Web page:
What is Misophonia? Basically, it is being extremely sensitive to background sounds that most of the population can ignore. These individuals are unable to block out the offending stimulus (sound), which acts as a “trigger” to an acute negative emotional response by the person due to this sound. One site describes a type of Mysophonia as 4S (Selective Sound Sensitivity), which is a “condition in which a person experiences rage or extreme emotion related to very soft particular sounds, like breathing, chewing, lop or mouth sounds or other very soft noises.” This condition I will have to watch in my 9-year-old son; he has a very hard time at the dinner table listening to others eat.
The theory behind why this happens to certain individuals lies in the limbic system as it controls our emotions and the ANS (autonomic nervous system which controls our bodies) as our auditory system is very connected with the ANS. Aage R. Moller, a Neurologist, believes this condition is hardwired in the person and is not really an auditory disorder but rather a physiological abnormality in the brain. Marsha Johnson, an Audiologist, reported it is not loud sounds that people object to, but rather the softer sounds that set off the emotional response.
This was brought to our attention by a patient who came into the office a few weeks ago. She is a young college student and reported that the sounds going on in the classroom were bothering her so much that she could not follow the instructor, which was interfering with her getting her degree. Her hearing is in the normal range and her uncomfortable loudness level is slightly decreased, so audiologically she did not have any red flags. This is consistent with the research mentioned above. The audiologist in the office contacted other audiologists in her network and came up with the following suggestions for this young woman.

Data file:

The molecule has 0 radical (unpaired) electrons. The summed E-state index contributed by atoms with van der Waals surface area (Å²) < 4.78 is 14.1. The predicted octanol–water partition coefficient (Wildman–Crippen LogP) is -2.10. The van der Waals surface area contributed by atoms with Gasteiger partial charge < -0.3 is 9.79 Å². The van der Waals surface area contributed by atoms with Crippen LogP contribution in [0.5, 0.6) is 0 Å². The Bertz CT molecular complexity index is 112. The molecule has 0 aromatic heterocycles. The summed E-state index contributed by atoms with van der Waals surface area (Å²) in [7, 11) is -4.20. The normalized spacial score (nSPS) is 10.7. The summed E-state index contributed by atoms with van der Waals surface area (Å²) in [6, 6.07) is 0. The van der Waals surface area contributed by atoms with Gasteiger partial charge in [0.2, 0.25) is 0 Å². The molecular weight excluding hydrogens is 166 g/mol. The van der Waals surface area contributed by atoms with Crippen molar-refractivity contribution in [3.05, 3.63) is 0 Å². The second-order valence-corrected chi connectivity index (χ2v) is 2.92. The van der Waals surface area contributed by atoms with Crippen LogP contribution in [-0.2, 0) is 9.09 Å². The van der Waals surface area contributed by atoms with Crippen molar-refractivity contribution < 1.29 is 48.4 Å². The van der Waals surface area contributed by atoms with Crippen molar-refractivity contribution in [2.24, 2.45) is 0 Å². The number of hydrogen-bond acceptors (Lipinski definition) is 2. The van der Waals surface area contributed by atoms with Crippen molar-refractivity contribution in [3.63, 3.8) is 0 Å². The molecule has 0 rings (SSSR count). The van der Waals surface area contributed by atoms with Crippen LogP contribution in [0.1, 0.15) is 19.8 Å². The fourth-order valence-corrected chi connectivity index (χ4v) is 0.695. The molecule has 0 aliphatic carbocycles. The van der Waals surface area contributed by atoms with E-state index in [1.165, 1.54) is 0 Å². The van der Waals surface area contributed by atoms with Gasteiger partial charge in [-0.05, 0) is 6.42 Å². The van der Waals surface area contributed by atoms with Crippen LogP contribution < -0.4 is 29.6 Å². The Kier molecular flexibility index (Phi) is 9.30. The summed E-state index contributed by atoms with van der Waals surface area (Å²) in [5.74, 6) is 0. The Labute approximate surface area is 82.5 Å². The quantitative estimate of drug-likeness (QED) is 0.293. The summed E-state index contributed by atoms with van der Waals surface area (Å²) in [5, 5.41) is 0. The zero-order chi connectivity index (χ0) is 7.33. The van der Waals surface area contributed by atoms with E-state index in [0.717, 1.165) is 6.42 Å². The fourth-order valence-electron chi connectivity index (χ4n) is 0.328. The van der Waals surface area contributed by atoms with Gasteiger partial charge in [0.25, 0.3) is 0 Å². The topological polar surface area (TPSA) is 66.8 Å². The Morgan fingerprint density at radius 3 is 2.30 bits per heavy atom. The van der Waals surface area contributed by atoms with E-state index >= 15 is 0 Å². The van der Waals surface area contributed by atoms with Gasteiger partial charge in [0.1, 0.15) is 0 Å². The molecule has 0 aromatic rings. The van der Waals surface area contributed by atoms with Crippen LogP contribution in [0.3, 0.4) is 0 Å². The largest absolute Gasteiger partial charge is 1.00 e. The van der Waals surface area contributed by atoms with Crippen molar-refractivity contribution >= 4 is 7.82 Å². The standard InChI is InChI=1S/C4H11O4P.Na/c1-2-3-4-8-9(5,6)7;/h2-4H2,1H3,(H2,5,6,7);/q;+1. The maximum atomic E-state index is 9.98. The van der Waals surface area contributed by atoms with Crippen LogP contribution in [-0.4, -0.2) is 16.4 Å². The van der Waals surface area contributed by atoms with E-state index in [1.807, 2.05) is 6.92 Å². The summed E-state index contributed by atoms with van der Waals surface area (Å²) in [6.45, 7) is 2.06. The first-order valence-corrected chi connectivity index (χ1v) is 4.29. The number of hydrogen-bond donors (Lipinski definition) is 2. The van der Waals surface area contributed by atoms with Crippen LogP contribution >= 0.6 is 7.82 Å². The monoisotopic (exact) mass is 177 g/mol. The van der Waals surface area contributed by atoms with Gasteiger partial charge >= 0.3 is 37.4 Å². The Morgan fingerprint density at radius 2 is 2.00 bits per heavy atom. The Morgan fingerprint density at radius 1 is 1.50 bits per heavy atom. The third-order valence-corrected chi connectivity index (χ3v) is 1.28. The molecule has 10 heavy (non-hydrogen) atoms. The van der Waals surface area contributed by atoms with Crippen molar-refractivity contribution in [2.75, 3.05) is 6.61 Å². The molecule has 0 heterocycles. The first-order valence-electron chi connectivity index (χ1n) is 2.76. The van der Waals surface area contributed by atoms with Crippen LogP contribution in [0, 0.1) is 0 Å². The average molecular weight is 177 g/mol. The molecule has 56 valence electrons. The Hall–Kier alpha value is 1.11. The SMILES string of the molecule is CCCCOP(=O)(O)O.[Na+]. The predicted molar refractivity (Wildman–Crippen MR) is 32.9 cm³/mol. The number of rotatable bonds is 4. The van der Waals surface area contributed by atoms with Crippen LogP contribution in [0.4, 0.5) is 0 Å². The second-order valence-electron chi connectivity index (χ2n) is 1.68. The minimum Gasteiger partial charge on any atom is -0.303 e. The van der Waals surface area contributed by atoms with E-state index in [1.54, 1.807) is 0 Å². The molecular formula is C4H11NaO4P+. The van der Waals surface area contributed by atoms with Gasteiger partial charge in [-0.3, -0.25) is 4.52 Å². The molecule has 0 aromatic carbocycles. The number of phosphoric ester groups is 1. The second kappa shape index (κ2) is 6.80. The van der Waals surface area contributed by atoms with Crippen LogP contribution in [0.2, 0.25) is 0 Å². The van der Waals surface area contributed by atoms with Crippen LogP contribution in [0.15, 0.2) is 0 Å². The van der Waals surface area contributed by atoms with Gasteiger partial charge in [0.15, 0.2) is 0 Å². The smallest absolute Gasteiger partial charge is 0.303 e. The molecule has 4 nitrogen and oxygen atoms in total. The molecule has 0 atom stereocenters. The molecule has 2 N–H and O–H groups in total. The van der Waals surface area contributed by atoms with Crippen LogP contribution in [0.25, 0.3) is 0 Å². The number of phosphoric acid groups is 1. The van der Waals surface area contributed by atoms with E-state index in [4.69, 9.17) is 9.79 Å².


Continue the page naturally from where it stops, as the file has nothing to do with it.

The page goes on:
1) Musician’s earplugs: They have filters that can be used to let some frequencies pass through. This idea was more of a last resort since if we deprive our brain of sounds we will never habituate to sounds.
2) Habituation to noise: working on something similar to tinnitus retraining therapy (TRT) http://www.tinnitus.org/home/frame/THC1.htm
3) Two audiologists suggested low-end hearing aids with a remote microphone for class. Since your hearing is normal we would set the compression high so they don’t amplify sounds but just stream what goes through the remote mic. The remote mic doesn’t turn everything up for everyone – it would just send a wireless signal (teacher’s voice) directly to you in the hearing aids – improving the signal (speech) to noise (chips, pens clicking, etc) ratio.
4) Talk to a therapist to help you work through the negative associations to sounds. This relates to retraining the brain to positively associate sounds.
The student is participating again in class and is working hard to finish her degree. Here are some support group sites : In the UK, on Facebook and in the US.
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